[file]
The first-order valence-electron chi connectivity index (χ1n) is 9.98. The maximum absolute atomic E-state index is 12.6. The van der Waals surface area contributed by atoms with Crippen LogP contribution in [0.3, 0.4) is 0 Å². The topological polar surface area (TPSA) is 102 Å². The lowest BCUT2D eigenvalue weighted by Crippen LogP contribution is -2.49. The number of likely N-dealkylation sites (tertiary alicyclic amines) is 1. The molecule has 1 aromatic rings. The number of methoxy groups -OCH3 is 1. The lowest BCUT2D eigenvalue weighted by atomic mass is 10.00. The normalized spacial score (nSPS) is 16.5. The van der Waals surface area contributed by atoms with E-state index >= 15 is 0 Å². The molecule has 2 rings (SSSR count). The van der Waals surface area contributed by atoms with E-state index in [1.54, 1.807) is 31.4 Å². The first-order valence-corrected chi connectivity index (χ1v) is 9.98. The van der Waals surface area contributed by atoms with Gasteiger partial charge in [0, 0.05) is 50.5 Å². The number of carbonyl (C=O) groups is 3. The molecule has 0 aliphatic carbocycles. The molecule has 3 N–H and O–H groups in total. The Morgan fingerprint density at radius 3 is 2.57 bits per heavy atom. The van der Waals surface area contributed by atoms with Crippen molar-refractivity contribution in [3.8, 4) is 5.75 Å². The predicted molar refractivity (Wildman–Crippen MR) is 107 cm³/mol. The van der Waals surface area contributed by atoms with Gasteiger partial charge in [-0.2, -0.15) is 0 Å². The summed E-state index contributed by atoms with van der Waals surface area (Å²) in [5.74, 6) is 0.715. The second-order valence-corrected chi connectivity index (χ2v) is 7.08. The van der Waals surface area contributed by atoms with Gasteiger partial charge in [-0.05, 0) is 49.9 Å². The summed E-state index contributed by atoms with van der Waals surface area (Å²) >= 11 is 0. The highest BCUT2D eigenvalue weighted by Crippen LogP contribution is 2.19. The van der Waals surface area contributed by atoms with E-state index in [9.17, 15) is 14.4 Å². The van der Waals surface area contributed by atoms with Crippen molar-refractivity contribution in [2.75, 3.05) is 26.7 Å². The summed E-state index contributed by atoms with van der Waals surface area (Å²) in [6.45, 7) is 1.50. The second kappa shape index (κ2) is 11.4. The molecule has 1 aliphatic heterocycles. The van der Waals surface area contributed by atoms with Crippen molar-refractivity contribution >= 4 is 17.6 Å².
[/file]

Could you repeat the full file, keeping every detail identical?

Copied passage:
The first-order valence-electron chi connectivity index (χ1n) is 9.98. The maximum absolute atomic E-state index is 12.6. The van der Waals surface area contributed by atoms with Crippen LogP contribution in [0.3, 0.4) is 0 Å². The topological polar surface area (TPSA) is 102 Å². The lowest BCUT2D eigenvalue weighted by Crippen LogP contribution is -2.49. The number of likely N-dealkylation sites (tertiary alicyclic amines) is 1. The molecule has 1 aromatic rings. The number of methoxy groups -OCH3 is 1. The lowest BCUT2D eigenvalue weighted by atomic mass is 10.00. The normalized spacial score (nSPS) is 16.5. The van der Waals surface area contributed by atoms with E-state index >= 15 is 0 Å². The molecule has 2 rings (SSSR count). The van der Waals surface area contributed by atoms with E-state index in [1.54, 1.807) is 31.4 Å². The first-order valence-corrected chi connectivity index (χ1v) is 9.98. The van der Waals surface area contributed by atoms with Gasteiger partial charge in [0, 0.05) is 50.5 Å². The number of carbonyl (C=O) groups is 3. The molecule has 0 aliphatic carbocycles. The molecule has 3 N–H and O–H groups in total. The Morgan fingerprint density at radius 3 is 2.57 bits per heavy atom. The van der Waals surface area contributed by atoms with Crippen molar-refractivity contribution in [3.8, 4) is 5.75 Å². The predicted molar refractivity (Wildman–Crippen MR) is 107 cm³/mol. The van der Waals surface area contributed by atoms with Gasteiger partial charge in [-0.2, -0.15) is 0 Å². The summed E-state index contributed by atoms with van der Waals surface area (Å²) in [5.74, 6) is 0.715. The second-order valence-corrected chi connectivity index (χ2v) is 7.08. The van der Waals surface area contributed by atoms with Gasteiger partial charge in [-0.05, 0) is 49.9 Å². The summed E-state index contributed by atoms with van der Waals surface area (Å²) >= 11 is 0. The highest BCUT2D eigenvalue weighted by Crippen LogP contribution is 2.19. The van der Waals surface area contributed by atoms with E-state index in [9.17, 15) is 14.4 Å². The van der Waals surface area contributed by atoms with Crippen molar-refractivity contribution in [2.75, 3.05) is 26.7 Å². The summed E-state index contributed by atoms with van der Waals surface area (Å²) in [6.45, 7) is 1.50. The second kappa shape index (κ2) is 11.4. The molecule has 1 aliphatic heterocycles. The van der Waals surface area contributed by atoms with Crippen molar-refractivity contribution >= 4 is 17.6 Å².